iDEAL Group calls for clearer footcare signposting

By Editor
18th February 2020

A group of diabetes specialists say clearer signposting is urgently needed to speed up rapid access to multidisciplinary footcare teams to reduce preventable amputations.

The Insights for Diabetes Excellence, Access and Learning (iDEAL) Group has published a research paper entitled ‘Diabetes and Foot Care Assessment and Referral‘.

It calls for more awareness to increase better footcare health outcomes and to improve education for all those living with diabetes and those who care for them.

As well as amputation being a personal life-changing event, the financial burden of diabetes foot care is immense

Professor Michael Edmonds

Lead author Professor Michael Edmonds, professor of Diabetic Foot Medicine at King’s College London, and consultant physician at King’s College Hospital, said: “Our paper recommends the need for a clearer signposting of the system and processes of care, which would allow for rapid access to multidisciplinary footcare teams and ultimately the end of preventable amputations.

“During their lifetime, one in three people living with diabetes may develop foot ulcers. These are highly susceptible to infection which can spread rapidly causing overwhelming tissue destruction or gangrene necessitating major amputation.

“We know that there were 7,545 major amputations in people with diabetes in England between 2015 to 2018. As well as amputation being a personal life-changing event, the financial burden of diabetes foot care is immense. The cost of health care for ulceration and amputation in diabetes in 2014–2015 was estimated at between £837 million and £962 million.

“We want to reduce the stigma often experienced by people living with diabetes in regard to complications, removing any blame or shame associated with diabetes complications. This includes not using the terms ‘Diabetic Foot or Diabetic Ulcer’ as these add to the stigma. These changes can be created through encouraging and enabling an environment of education, knowledge and trust using language that enables and not disadvantages people with diabetes.”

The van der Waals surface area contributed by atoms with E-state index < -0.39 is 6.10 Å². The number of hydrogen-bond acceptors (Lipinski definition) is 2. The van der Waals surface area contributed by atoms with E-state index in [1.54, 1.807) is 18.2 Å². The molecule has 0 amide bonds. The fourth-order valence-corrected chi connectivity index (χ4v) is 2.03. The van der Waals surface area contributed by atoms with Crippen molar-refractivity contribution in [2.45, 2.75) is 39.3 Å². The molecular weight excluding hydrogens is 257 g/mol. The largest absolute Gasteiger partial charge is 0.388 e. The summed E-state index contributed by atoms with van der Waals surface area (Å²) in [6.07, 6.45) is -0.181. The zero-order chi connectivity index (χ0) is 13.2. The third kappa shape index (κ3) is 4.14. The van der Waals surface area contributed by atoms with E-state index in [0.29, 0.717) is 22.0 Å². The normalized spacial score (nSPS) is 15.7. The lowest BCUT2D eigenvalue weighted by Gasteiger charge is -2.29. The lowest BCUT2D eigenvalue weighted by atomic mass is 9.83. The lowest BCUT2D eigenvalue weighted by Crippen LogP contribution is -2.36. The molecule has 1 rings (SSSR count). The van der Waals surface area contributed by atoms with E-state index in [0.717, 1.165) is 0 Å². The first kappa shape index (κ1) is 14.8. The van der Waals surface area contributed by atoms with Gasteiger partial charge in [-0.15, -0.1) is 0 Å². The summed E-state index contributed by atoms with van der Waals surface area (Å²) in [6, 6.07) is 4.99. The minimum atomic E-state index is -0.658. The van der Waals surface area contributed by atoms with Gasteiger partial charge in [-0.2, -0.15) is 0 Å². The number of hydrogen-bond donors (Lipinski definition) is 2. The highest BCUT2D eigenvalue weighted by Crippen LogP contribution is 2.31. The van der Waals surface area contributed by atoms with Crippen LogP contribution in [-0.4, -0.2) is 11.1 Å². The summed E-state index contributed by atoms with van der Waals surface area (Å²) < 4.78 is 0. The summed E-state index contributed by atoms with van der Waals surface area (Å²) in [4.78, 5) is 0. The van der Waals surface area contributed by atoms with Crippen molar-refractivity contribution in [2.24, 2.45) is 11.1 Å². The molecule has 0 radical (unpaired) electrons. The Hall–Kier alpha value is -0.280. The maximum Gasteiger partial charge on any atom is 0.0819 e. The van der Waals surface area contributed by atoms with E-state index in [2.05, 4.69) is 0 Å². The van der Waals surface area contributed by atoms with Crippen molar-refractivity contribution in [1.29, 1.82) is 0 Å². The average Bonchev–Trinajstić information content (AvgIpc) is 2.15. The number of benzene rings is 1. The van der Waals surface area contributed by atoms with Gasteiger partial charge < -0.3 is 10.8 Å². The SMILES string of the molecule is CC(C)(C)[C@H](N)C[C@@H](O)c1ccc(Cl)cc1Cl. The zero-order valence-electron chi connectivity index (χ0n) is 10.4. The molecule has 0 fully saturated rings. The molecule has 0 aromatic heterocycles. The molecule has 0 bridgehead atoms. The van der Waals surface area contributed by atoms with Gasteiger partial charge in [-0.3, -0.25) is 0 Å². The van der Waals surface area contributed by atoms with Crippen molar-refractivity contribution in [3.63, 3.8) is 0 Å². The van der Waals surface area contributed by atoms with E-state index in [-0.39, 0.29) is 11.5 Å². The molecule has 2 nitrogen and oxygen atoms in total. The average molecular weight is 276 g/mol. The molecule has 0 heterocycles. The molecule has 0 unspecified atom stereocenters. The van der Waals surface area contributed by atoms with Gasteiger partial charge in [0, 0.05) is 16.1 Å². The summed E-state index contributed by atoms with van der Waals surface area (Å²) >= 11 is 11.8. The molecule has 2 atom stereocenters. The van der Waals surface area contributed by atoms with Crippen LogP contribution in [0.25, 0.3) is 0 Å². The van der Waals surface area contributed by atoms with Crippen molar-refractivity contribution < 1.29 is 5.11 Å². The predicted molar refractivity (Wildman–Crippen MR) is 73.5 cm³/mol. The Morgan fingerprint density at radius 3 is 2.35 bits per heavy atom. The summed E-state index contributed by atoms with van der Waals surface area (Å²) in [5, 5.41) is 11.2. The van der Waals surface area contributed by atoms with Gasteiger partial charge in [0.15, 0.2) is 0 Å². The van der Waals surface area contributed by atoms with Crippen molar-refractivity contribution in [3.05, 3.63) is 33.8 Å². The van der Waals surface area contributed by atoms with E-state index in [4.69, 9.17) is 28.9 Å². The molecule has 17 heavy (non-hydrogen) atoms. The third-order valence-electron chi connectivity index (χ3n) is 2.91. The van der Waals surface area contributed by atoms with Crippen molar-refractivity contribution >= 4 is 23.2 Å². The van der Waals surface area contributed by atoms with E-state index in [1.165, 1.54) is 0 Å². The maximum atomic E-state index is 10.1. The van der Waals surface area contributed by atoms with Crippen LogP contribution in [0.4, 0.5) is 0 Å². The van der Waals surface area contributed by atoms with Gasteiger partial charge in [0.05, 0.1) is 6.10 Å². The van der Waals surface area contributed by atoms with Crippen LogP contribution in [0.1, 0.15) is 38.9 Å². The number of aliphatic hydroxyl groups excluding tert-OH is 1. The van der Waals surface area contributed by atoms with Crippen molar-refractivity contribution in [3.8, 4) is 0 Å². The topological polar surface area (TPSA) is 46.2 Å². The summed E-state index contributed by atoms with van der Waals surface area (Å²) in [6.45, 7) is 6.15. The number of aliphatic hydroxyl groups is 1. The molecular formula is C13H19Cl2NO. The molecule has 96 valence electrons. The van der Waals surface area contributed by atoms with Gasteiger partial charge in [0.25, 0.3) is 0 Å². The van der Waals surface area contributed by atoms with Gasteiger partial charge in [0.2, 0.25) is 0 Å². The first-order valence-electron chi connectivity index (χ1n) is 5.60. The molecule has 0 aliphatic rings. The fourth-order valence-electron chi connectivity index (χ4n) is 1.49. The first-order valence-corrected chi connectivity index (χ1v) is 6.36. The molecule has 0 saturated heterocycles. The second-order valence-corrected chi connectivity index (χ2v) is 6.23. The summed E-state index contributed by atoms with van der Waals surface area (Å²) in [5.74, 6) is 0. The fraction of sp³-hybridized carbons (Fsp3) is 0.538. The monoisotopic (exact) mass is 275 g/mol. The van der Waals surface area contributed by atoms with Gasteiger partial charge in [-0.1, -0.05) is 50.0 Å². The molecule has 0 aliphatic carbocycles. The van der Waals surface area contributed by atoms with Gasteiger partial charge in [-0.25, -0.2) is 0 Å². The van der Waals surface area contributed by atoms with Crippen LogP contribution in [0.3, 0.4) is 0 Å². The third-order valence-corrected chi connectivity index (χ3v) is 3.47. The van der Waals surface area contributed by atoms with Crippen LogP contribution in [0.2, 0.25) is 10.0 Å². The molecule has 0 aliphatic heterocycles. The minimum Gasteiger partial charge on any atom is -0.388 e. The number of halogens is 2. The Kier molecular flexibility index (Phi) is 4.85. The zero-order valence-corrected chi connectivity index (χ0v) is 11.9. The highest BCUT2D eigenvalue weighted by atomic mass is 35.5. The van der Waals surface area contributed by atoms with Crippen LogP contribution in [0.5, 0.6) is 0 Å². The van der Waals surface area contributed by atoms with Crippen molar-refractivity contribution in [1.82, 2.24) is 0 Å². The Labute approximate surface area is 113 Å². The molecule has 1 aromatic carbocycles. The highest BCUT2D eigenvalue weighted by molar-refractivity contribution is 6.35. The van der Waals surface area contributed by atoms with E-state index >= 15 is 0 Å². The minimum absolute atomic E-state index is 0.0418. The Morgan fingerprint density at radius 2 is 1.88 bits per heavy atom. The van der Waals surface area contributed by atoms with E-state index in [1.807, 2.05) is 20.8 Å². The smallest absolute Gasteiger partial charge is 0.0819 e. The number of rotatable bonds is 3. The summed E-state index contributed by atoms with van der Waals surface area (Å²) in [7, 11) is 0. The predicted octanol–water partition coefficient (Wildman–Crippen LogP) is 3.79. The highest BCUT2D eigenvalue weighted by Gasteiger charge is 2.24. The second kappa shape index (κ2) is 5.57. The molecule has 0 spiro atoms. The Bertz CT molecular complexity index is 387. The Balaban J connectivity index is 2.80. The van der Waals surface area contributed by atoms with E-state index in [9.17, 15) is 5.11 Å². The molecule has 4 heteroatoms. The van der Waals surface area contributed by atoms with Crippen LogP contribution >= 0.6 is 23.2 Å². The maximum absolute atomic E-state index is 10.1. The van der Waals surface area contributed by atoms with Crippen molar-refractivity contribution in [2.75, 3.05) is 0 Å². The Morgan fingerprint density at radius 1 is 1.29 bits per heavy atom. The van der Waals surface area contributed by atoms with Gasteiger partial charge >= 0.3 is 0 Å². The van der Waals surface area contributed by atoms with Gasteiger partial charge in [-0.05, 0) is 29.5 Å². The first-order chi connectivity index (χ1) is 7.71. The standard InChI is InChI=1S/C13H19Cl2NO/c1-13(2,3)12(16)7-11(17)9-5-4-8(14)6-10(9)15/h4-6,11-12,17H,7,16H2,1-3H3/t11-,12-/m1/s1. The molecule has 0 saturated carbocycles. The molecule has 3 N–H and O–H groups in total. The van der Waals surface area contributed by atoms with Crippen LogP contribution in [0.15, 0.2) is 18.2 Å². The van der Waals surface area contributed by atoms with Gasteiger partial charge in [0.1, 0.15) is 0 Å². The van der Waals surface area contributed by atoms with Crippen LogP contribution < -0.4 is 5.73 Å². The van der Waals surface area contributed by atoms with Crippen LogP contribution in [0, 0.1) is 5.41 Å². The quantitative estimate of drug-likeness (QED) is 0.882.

Uniquely Chris Aldred, also known as The Grumpy Pumper, was asked to contribute to the paper. His online persona, where he talks openly about living with type 1 diabetes for 25 years, has attracted more than 9,000 Twitter followers and helped make him known within the diabetes community.

Together, with Professor Anne Phillips, John Grumitt, Charles Odiase, Dr Patrick Holmes, Helen Halloum, Anita Beckwith and Dr Yvonne Doherty they have written a series of recommendations, which they believe will significantly improve footcare among people with diabetes.

  • Increased awareness of the risks to all people living with diabetes (PLwD) to promote foot health and avoid delays in seeking help when facing any difficulties.
  • Establish a national education programme with practical information in an illustrated practical handout for all PLwD about foot self-care and checks from diagnosis onwards.
  • Increased access to education in foot assessment and urgent referral for ALL Health Care Professionals (HCPs) working with PLwD.
  • Adoption of the ‘ACT NOW’ acronym, detailed at the end of this paper, in urgent foot care referrals for every PLwD by all HCPs.
  • Clarity of referral pathways is essential for all HCPs to avoid unnecessary delays and LEAN thinking techniques to facilitate and enable clarity of pathways for easy referral.
  • For all NHS Trusts to enable PLwD to self-refer as required to Multidisciplinary FootCare Teams (MDFT) to avoid unnecessary delays.
  • NHS Standardisation of evidence based provision of MDFT in all NHS Trusts and referral criteria to reduce postcode lottery and fragmented services across the NHS and to comply with the guidance from The International Working Group of the Diabetic Foot (IWGDF) (2019).
  • Regular audit to assess the impact on services and demonstrate the need to increase access to MDFT.
  • Call upon professional bodies to review the annual data from NHS England and the National Diabetes Audits to assess the training and support needs for HCPs to have the necessary capabilities to address prioritised unmet needs.
  • All Clinical Commissioning Groups and Primary Care Networks provide all three care structures of care for PLwD with diabetes and foot disease, as recommended by NICE Guideline, NG19 (2019).
    1. Training for healthcare staff to carry out routine foot examinations
    2. A clear pathway for assessment if someone has new, worsening or re-occurring foot ulcers (within 24 hours if needed)
    3. A clear pathway for referral into a specialist foot protection service if someone is assessed as being at increased risk of developing foot ulcers

To read the paper in full, click here.

Comments (1)

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